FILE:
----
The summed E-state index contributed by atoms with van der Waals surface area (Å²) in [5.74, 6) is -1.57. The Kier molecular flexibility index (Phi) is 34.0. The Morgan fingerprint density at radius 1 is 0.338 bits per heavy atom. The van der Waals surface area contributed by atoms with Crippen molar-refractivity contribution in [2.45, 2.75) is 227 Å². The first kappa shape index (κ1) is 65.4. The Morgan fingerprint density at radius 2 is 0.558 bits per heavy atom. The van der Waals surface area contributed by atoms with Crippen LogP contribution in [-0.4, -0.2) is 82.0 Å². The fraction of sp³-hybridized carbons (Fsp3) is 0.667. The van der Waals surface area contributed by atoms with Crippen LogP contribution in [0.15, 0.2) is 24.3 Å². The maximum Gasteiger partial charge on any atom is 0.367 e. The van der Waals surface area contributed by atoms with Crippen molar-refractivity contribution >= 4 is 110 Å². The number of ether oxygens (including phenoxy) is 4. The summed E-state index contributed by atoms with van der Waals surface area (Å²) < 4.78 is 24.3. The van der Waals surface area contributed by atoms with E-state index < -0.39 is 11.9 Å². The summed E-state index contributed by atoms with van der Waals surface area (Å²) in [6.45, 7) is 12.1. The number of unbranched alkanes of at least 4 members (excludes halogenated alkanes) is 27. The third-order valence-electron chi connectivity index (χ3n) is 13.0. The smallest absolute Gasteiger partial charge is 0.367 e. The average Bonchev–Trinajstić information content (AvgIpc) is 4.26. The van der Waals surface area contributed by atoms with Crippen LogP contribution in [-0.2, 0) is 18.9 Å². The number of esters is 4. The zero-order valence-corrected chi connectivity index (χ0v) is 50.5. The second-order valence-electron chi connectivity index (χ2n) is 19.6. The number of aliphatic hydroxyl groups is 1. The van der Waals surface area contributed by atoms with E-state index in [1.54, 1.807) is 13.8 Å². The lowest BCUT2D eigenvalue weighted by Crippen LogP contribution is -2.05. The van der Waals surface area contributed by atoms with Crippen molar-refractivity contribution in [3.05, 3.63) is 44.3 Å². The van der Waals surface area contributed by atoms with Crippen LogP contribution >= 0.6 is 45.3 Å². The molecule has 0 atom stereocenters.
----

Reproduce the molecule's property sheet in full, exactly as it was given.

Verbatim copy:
The summed E-state index contributed by atoms with van der Waals surface area (Å²) in [5.74, 6) is -1.57. The Kier molecular flexibility index (Phi) is 34.0. The Morgan fingerprint density at radius 1 is 0.338 bits per heavy atom. The van der Waals surface area contributed by atoms with Crippen molar-refractivity contribution in [2.45, 2.75) is 227 Å². The first kappa shape index (κ1) is 65.4. The Morgan fingerprint density at radius 2 is 0.558 bits per heavy atom. The van der Waals surface area contributed by atoms with Crippen LogP contribution in [-0.4, -0.2) is 82.0 Å². The fraction of sp³-hybridized carbons (Fsp3) is 0.667. The van der Waals surface area contributed by atoms with Crippen LogP contribution in [0.15, 0.2) is 24.3 Å². The maximum Gasteiger partial charge on any atom is 0.367 e. The van der Waals surface area contributed by atoms with Crippen molar-refractivity contribution >= 4 is 110 Å². The number of ether oxygens (including phenoxy) is 4. The summed E-state index contributed by atoms with van der Waals surface area (Å²) < 4.78 is 24.3. The van der Waals surface area contributed by atoms with E-state index < -0.39 is 11.9 Å². The summed E-state index contributed by atoms with van der Waals surface area (Å²) in [6.45, 7) is 12.1. The number of unbranched alkanes of at least 4 members (excludes halogenated alkanes) is 27. The third-order valence-electron chi connectivity index (χ3n) is 13.0. The smallest absolute Gasteiger partial charge is 0.367 e. The average Bonchev–Trinajstić information content (AvgIpc) is 4.26. The van der Waals surface area contributed by atoms with Crippen LogP contribution in [-0.2, 0) is 18.9 Å². The number of esters is 4. The zero-order valence-corrected chi connectivity index (χ0v) is 50.5. The second-order valence-electron chi connectivity index (χ2n) is 19.6. The number of aliphatic hydroxyl groups is 1. The van der Waals surface area contributed by atoms with E-state index in [1.54, 1.807) is 13.8 Å². The lowest BCUT2D eigenvalue weighted by Crippen LogP contribution is -2.05. The van der Waals surface area contributed by atoms with Crippen molar-refractivity contribution in [3.05, 3.63) is 44.3 Å². The van der Waals surface area contributed by atoms with Crippen LogP contribution >= 0.6 is 45.3 Å². The molecule has 0 atom stereocenters.